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HQ H017706

September 26, 2007

VES-3-02-RR:BSTC:CCI H017706 CK


Scott C. Hansler
Marine Operations Manager
Moran Shipping Agencies, Inc.
88 Black Falcon Avenue, Suite 275
Boston, MA 02210

RE: Coastwise transportation; passengers; 46 U.S.C. §55103

Dear Mr. Hansler:

In your email letter of September 26, 2007, you requested that two technicians be allowed to travel aboard Holland America Line’s non-coastwise-qualified vessel MS VEENDAM on a roundtrip voyage from Boston, MA to New York, NY back to Boston, MA. Our ruling on your request follows.


You requested that two technicians be allowed to travel aboard the non-coastwise-qualified MS VEEDAM on a voyage from Boston, MA to New York, NY, back to Boston, MA. These two technicians would embark September 27, 2007 at Boston, MA transit with the vessel to New London, Ct. (September 28, 2007) and thence to New York, NY (September 29, 2007) where the ship will debark all paying passengers and embark new paying passengers. The ship will then transit to Newport RI (September 30, 2007) and to Boston on October 1, 2007 for a port of call where the technicians will debark the vessel. The two technicians will board the vessel to repair a damaged propulsion transformer.


Whether the technicians described above would be passengers under the coastwise passenger statute, 46 U.S.C. §55103.


The coastwise passenger statute, 46 U.S.C. §55103 (recodified from former 46 U.S.C. App. 289; Pub.L. 109-304 October 6, 2006) provides that no vessel may transport passengers between ports or places in the United States either directly or by way of a foreign port, upon a penalty of $300 for every passenger so transported and landed (see 19 CFR 4.80(b), unless it has been documented for the coastwise trade under chapter 121 of Title 46, United States Code. Under section 55103 (see 19 CFR 4.80a(a)(5)), a “passenger” is any person carried aboard a vessel who is not connected with the operation of the vessel, her navigation, ownership, or business (19 CFR 4.50(b)). In this regard, as resolved in a June 5, 2002, Customs Bulletin notice (Vol. 36, No. 23, p. 50, persons transported on a vessel would be passengers unless they were “directly and substantially” connected with the operation, navigation, ownership, or business of that vessel itself. In the current context, Headquarters ruling (HQ) 116752, of November 3, 2006, is instructive in explaining the operative administrative law applicable in this context, as follows:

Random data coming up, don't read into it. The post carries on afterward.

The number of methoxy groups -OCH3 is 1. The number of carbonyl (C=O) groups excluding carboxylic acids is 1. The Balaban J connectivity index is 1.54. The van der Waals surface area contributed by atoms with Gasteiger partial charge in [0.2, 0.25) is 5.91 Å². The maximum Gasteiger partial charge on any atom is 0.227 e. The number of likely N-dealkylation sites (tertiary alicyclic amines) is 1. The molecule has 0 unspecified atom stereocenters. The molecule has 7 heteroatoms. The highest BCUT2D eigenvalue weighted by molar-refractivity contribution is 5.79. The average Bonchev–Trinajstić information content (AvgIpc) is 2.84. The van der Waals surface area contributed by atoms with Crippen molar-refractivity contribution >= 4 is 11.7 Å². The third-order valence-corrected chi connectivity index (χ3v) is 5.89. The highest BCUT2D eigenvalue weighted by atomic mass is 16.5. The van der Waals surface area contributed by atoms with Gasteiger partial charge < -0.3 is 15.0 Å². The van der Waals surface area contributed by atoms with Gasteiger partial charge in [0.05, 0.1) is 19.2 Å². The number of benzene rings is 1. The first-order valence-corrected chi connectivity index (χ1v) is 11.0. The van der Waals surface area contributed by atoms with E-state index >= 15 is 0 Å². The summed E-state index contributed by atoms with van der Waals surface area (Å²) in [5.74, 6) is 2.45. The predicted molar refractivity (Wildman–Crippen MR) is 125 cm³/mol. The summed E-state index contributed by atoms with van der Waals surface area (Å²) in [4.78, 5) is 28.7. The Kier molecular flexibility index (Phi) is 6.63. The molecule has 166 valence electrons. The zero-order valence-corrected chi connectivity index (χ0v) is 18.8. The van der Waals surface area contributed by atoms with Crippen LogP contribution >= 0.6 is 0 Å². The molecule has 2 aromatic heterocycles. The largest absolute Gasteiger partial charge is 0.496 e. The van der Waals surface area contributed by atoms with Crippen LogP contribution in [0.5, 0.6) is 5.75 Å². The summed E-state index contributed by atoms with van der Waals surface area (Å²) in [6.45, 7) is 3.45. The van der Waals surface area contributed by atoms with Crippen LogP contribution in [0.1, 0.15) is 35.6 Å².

[T]he Customs Service [now Customs and Border Protection (CBP)] has repeatedly ruled that if any persons are transported coastwise who are bona fide agents of the line or officers of companies acting as such agents and if such persons while on the voyage are concerned with observing and appraising the facilities offered, such personsare not ‘passengers’ under section 289 [now section 55103] and §4.50(b) (emphasis added) (HQ 103410, of May 5, 1978 (operations manager of freight line transported coastwise aboard freight line’s vessel to observe vessel’s operational pattern thereby deemed connected with operation and business of vessel so as not to be passenger when being transported for this purpose)).

HQ 116752 (emphasis added) (executive chef of cruise line transported aboard its vessel “to monitor and access the standards of [vessel’s culinary operation onboard” found to be connected with that vessel’s operation/business, and not considered passenger).

Further we note that in accordance with previous Headquarters rulings, workmen, technicians, or observers transported by vessel between ports of the United States are not classified as “passengers” within the meaning of section 4.50(b) and 46 U.S.C. §55103 if they are required to be on board to contribute to the accomplishment of the operation or navigation of the vessel during the voyage, or are on board because of a necessary vessel ownership or business interest during the voyage. HQ 101699 (November 5, 1975); see also HQ 116721 (September 25, 2006, quoting HQ 101699).

In the present case, the two technicians will board MS VEENDAM to repair a damaged propulsion transformer on board. These technicians are directly and substantially connected to the operation of the vessel and are not passengers for purposes of 46 U.S.C. §55103.


Under the facts presented, the technicians described above are not passengers for purposes of administering 46 U.S.C. §55103. Hence, the proposed coastwise transportation of the technicians aboard the MS VEENDAM would not be in violation of 46 U.S.C. §55103.


Glen E. Vereb

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